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Ugh, we have had problems with them the last two years on corn and blueberries. I'm trying beneficial nematodes this year. I realize it won't have an immediate effect but I'm trying to think longterm. I also use neem sprays which should deter feeding. Our ducks eat them but it's hard to measure the effect size there. I had a bucket on the porch that I had picked cherries in this weekend and hadn't rinsed. This morning there are probably 30+ japanese beetles in there. There's always hand picking or knocking them off the target tree into a soapy water bucket (this worked well with the blueberries). I don't use traps myself for fear of attracting more beetles. Best of luck.
 
Joshua LeDuc
Posts: 75
Location: King William, VA
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Great tip Anne.  Yes, the leaves are almost gone and it happened so quick!
 
Joshua LeDuc
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Location: King William, VA
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Noel, those are good ideas.  Yeah, I spent about an hour last night and this morning picking the beetles off of the dogbane and plum and into soapy water.  Hopefully when I get home tonight there will be noticeably less, but I'm not holding my breath!
 
Posts: 74
Location: Ottawa, Ontario, Canada -- Zone 5a
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I feel your pain! Our young plum (maybe 4 or 5 years old?) has been hit hard the past two years. They tried really hard to defoliate the poor little guy. This year, he is looking pretty lush and healthy again, but the Japanese beetles aren't quite out here. Probably soon. My plan is the soapy water bucket. I don't even "pick" them... I just hold the bucket under a branch and give a swift downward swat of the branch and they fall right in the water. I do find you have to do this every day, for the whole beetle season. I think I gave up too early last year. No giving up this year... may end up covering in netting if it all becomes too much.
 
Posts: 7
Location: Zone 8a
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plant 4 o'clocks. The humming birds and bees love them, but from what i have read and seen, they are toxic to Japanese beetles. They are also toxic to humans and dogs. My dogs haven't tried to eat the ones I have, and one of my dogs is part goat.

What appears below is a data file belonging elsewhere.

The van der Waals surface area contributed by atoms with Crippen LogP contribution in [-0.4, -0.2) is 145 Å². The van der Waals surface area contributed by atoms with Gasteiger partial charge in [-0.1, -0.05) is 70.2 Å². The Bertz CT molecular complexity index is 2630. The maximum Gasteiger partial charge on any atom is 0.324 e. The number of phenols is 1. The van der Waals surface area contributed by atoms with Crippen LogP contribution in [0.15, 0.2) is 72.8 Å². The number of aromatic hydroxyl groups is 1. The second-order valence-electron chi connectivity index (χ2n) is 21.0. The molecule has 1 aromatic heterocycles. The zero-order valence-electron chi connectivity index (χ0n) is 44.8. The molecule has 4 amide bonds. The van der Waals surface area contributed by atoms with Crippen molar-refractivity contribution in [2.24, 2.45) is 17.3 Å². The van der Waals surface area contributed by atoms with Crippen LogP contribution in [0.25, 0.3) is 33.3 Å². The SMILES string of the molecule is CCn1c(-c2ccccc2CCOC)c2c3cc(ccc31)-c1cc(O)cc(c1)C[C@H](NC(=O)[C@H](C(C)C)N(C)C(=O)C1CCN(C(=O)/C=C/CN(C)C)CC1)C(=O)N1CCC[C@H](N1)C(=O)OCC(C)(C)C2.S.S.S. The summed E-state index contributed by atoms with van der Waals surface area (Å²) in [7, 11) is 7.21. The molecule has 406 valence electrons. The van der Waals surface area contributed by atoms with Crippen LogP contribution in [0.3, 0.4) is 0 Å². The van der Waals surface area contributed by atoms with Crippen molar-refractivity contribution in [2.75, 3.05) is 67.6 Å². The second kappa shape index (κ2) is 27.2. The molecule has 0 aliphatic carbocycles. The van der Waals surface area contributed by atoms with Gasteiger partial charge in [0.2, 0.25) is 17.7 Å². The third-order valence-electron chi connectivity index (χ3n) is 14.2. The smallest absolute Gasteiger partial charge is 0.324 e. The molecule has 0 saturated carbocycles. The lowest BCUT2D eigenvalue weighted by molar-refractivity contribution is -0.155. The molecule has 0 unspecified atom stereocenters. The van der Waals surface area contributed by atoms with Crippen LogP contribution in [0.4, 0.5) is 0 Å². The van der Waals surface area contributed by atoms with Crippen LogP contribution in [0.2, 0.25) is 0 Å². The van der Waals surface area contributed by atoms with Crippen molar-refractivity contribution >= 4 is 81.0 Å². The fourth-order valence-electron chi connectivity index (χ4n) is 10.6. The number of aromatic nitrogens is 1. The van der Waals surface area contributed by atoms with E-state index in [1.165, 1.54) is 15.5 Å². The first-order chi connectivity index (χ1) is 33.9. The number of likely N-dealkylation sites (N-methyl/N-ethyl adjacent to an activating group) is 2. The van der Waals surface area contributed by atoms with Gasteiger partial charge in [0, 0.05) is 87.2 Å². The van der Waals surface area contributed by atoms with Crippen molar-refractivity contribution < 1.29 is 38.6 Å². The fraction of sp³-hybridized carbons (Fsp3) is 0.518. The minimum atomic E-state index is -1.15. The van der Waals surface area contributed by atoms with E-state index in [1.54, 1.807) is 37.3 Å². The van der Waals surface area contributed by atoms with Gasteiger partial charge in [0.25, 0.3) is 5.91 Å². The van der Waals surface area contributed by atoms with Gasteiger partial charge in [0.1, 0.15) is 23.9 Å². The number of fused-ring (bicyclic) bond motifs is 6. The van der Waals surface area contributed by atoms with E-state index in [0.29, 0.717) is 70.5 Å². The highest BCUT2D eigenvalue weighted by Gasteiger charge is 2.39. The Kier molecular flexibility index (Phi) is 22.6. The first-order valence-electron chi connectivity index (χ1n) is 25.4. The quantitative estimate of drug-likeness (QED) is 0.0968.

Joshua LeDuc
Posts: 75
Location: King William, VA
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Heidi, since I posted this, I have been going out every evening and walking through the dogbane patch, plum, hibiscus tree (and now asparagus and elderberry) and putting them into a bucket of soapy water.  After 3 days even I have made a very noticeable dent in the population, so between that and my two traps I think it's working!  Persevere fellow Permies!
 
Joshua LeDuc
Posts: 75
Location: King William, VA
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Thanks for that tip, Redd.  I read that somewhere as well.  Do you start yours from seed? I assume in 8a they are NOT perennial?
 
Redd Hudson
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Location: Zone 8a
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@josh
My 4 o'clocks are perennials.

They die back fully every winter (all 4 weeks LOL).  They produce seeds all season. The parent plants are growing from tubers, that get to be the size of softballs.

I am happy to send seeds if you send me a SASE. I am not sure how get you my address... purple moosages?
 
pollinator
Posts: 1276
Location: Virginia USDA 7a/b
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I know this isnt the most permies solution, but I have a cordless blower i run in reverse to chop them up. My chickens won't eat the mature ones, but they are definitely fewer.
 
Joshua LeDuc
Posts: 75
Location: King William, VA
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That sounds like fun, Tj!  I have been diligent at picking them into a bucket of soapy water, and after 5-6 days there is a noticeable difference.  Permaculture solutions!
 
Joshua LeDuc
Posts: 75
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Redd Hudson wrote:@josh
My 4 o'clocks are perennials.

They die back fully every winter (all 4 weeks LOL).  They produce seeds all season. The parent plants are growing from tubers, that get to be the size of softballs.

I am happy to send seeds if you send me a SASE. I am not sure how get you my address... purple moosages?



Hey Redd, I just emailed you.
 
Redd Hudson
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Location: Zone 8a
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hi Josh, I got your email. I will send them end of the week.